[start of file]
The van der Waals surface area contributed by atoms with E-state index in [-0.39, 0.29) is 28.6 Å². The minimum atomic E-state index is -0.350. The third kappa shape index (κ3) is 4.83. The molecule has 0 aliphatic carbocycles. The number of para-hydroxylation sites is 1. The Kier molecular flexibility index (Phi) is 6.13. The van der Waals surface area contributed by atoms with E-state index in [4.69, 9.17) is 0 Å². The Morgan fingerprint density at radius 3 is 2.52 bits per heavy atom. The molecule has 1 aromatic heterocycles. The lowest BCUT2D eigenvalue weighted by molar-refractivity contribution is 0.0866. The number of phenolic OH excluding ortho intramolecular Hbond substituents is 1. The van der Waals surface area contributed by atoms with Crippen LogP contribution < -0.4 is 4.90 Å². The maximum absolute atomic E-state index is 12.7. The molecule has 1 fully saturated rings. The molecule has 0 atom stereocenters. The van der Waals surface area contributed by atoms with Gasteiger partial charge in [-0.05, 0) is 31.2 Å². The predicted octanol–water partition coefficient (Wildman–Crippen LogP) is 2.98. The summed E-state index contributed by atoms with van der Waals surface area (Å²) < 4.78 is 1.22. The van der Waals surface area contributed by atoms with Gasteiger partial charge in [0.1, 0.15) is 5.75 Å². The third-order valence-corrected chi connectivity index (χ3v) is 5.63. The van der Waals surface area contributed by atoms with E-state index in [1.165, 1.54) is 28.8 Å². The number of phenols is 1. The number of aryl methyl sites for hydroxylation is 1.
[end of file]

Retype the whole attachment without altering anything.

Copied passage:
The van der Waals surface area contributed by atoms with E-state index in [-0.39, 0.29) is 28.6 Å². The minimum atomic E-state index is -0.350. The third kappa shape index (κ3) is 4.83. The molecule has 0 aliphatic carbocycles. The number of para-hydroxylation sites is 1. The Kier molecular flexibility index (Phi) is 6.13. The van der Waals surface area contributed by atoms with E-state index in [4.69, 9.17) is 0 Å². The Morgan fingerprint density at radius 3 is 2.52 bits per heavy atom. The molecule has 1 aromatic heterocycles. The lowest BCUT2D eigenvalue weighted by molar-refractivity contribution is 0.0866. The number of phenolic OH excluding ortho intramolecular Hbond substituents is 1. The van der Waals surface area contributed by atoms with Crippen LogP contribution < -0.4 is 4.90 Å². The maximum absolute atomic E-state index is 12.7. The molecule has 1 fully saturated rings. The molecule has 0 atom stereocenters. The van der Waals surface area contributed by atoms with Gasteiger partial charge in [-0.05, 0) is 31.2 Å². The predicted octanol–water partition coefficient (Wildman–Crippen LogP) is 2.98. The summed E-state index contributed by atoms with van der Waals surface area (Å²) < 4.78 is 1.22. The van der Waals surface area contributed by atoms with Gasteiger partial charge in [0.1, 0.15) is 5.75 Å². The third-order valence-corrected chi connectivity index (χ3v) is 5.63. The van der Waals surface area contributed by atoms with E-state index in [1.165, 1.54) is 28.8 Å². The number of phenols is 1. The number of aryl methyl sites for hydroxylation is 1.